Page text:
Want to know what looks from Europe's top designers will be trending in 2023? Our style council has been examining the evidence. Read on for the full verdict.
It's a new year and we’re just waiting for AW23 to peak its head in February to see what next year’s autumn-winter trends will be.
But for the most part, brands have shown us what trends to look out for during the spring-summer months this year, and it’s quite a mix.
Lots of shapes coming in the form of oversized pockets, large blazers, and flowing capes, as well romantic silhouettes in lacey textiles and daring looks in the form of denim and leather are most popular. The style trends vary with something for every style.
Here are the trends that will define 2023 in fashion.
Several designers from Matthew M. Williams (Givenchy), to Hedi Slimane (Celine), and Diesel had strong early 2000s references with printed designs, a lot of denim references, low waistbands, baggy pants, and a matching bra and skirt- or pants ensemble. There are indie and rock references in these Y2K ensembles.
Slimane’s Winter 2023 collection unveiled last year in LA included oversized ensembles in chocolate, dark brown, and coal black earthen tones. You’ll know you’ve spotted a Y2K nostalgic trend when there’s a fully denim dress (who can forget Britney Spears’ full denim look on the 2001 AMA red carpet, and Katy Perry bringing it back on the 2022 CMA red carpet?), or baggy jeans in high waist or extremely low waist lines, or wide pant leg.
Sharp suiting and oversized blazers
Everyone who knows the British designer Paul Smith know he’s a master at tailored suits.
His 2023 looks, as well as other European design houses from Victoria Beckham, Valentino, and Chanel unveiled oversized yet tailored blazers in their 2023 season collection reveals.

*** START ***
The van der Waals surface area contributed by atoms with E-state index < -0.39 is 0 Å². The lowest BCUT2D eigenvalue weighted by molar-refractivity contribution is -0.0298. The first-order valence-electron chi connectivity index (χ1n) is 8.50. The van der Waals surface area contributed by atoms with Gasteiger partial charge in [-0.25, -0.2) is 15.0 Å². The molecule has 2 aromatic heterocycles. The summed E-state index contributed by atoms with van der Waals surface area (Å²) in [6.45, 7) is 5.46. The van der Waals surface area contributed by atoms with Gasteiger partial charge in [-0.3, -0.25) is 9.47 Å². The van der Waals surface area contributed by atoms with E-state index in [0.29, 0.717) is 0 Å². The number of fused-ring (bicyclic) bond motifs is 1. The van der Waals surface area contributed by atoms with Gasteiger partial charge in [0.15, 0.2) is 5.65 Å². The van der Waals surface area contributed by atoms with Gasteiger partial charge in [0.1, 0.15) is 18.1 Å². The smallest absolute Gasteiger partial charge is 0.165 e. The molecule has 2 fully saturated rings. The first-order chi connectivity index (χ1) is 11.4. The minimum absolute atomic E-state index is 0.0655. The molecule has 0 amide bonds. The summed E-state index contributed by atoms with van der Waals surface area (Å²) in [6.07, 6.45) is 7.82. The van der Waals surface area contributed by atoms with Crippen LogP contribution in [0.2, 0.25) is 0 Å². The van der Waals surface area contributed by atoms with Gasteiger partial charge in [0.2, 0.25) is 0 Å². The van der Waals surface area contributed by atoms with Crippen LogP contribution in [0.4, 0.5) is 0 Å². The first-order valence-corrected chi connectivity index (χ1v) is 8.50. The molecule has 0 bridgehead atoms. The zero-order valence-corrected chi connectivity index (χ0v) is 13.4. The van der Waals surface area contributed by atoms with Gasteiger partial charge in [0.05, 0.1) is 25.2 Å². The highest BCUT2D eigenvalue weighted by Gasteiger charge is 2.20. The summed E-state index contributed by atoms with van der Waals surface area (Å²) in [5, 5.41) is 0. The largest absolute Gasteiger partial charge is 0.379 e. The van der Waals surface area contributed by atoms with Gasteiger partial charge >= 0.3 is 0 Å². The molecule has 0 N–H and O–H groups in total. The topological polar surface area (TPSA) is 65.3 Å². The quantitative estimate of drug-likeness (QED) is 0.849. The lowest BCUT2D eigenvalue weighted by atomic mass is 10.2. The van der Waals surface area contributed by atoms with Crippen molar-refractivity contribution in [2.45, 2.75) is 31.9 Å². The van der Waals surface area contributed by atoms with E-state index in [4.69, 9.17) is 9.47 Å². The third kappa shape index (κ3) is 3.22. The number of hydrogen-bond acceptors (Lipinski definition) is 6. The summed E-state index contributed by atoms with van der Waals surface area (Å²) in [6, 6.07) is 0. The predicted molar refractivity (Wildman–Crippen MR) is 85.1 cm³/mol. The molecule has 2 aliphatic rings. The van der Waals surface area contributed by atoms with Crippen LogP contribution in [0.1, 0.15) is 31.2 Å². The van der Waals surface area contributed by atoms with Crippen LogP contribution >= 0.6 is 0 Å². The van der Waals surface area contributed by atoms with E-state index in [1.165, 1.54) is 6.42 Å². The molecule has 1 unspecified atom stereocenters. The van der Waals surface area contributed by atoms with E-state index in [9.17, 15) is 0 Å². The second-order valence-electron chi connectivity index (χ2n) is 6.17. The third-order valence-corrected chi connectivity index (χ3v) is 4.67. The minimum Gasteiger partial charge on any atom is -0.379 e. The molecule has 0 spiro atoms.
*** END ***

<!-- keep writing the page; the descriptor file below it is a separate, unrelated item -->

A trend within this trend are these tailored blazers being big enough to look like mini dresses.
Dior's artistic director Maria Grazia Chiuri in channelled her love of lace and French royalty with a Catherine de Medici inspired showcase.
De Medici incorporated new innovations into French fashion from heels, to the corset, and Burano lace. So Chiuri introduced lace collars and lace dresses, of all hem lengths in Dior’s SS23 women’s runway collection.
Carolina Herrera, Elie Saab, LoveShackFancy, Burberry at their delayed show in respect to the Queen’s passing, and Versace all incorporated lace in sweeping silhouettes and maxi dresses for their SS23 collections.
Crazy for pockets
No, these aren’t your dad’s cargo shorts or your grandpa's pants covered in pockets for fishing. The SS23 runway was in pocket overload on skirts, tennis shoes, and jackets.
Back to Maria Grazia Chiuri, she created cute cargo pants. And Loewe created a series of cargo jackets in camel brown. Ib Kamara also explored large pockets for Off-White’s SS23 “Celebration” runway show in Paris in September.
But when you think about that show, Kamara incorporated quite a lot of seasonal trends of leather pants and boots, oversized blazers, circular cut outs on blazers exposing skin- also another trend. Stella McCartney, Louis Vuitton, and Miu Miu all attempted pockets galore in their collections as well.
Capes are a unique way of expressing one’s own sense of style, in more than a coat and jacket. Valentino’s own Pierpaolo Piccioli heavily labeled pieces with the Maison’s logo at their SS23 runway show, and dropped some dramatic capes.
Simple pants, leather pants since the fabric is trending, and long dresses can be paired with capes. Alaïa and Issey Miyake also created dramatic capes.
A blast from the past
Chanel was the first European luxury brand to host a runway show in Sub-Saharan Africa. They did this last year from Dakar, Senegal for their Métiers d’art collection. Creative director Virginie Viard gave a nod to the 70s with Barrymore-esque (a nod to actor John Barrymore) long collars with long points.
Tapping into the pop-soul-funk disco 70s era there was no shortage of flared pants, and patterned blouses paired with vested blazers.
And Louis Vuitton, Jil Sander, and Chanel again tapped into the Roaring 1920s-esque feathers accented on silhouettes, and wraparound boas for a century later Roaring 2020s.